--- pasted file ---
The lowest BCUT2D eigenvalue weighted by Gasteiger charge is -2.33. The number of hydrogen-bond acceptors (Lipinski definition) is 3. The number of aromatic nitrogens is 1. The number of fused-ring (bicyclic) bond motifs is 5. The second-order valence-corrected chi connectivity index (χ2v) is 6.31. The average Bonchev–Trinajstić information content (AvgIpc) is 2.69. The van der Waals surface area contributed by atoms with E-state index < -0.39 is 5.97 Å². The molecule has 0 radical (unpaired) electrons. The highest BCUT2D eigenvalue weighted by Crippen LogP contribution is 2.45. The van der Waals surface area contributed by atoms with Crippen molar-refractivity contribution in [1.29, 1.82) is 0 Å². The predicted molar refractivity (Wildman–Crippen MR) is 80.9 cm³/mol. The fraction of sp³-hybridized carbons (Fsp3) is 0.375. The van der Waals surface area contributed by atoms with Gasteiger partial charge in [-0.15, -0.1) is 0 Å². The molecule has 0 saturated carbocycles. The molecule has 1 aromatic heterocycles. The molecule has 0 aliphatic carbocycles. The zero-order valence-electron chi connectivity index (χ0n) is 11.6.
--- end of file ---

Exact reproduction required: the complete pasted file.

The lowest BCUT2D eigenvalue weighted by Gasteiger charge is -2.33. The number of hydrogen-bond acceptors (Lipinski definition) is 3. The number of aromatic nitrogens is 1. The number of fused-ring (bicyclic) bond motifs is 5. The second-order valence-corrected chi connectivity index (χ2v) is 6.31. The average Bonchev–Trinajstić information content (AvgIpc) is 2.69. The van der Waals surface area contributed by atoms with E-state index < -0.39 is 5.97 Å². The molecule has 0 radical (unpaired) electrons. The highest BCUT2D eigenvalue weighted by Crippen LogP contribution is 2.45. The van der Waals surface area contributed by atoms with Crippen molar-refractivity contribution in [1.29, 1.82) is 0 Å². The predicted molar refractivity (Wildman–Crippen MR) is 80.9 cm³/mol. The fraction of sp³-hybridized carbons (Fsp3) is 0.375. The van der Waals surface area contributed by atoms with Gasteiger partial charge in [-0.15, -0.1) is 0 Å². The molecule has 0 saturated carbocycles. The molecule has 1 aromatic heterocycles. The molecule has 0 aliphatic carbocycles. The zero-order valence-electron chi connectivity index (χ0n) is 11.6.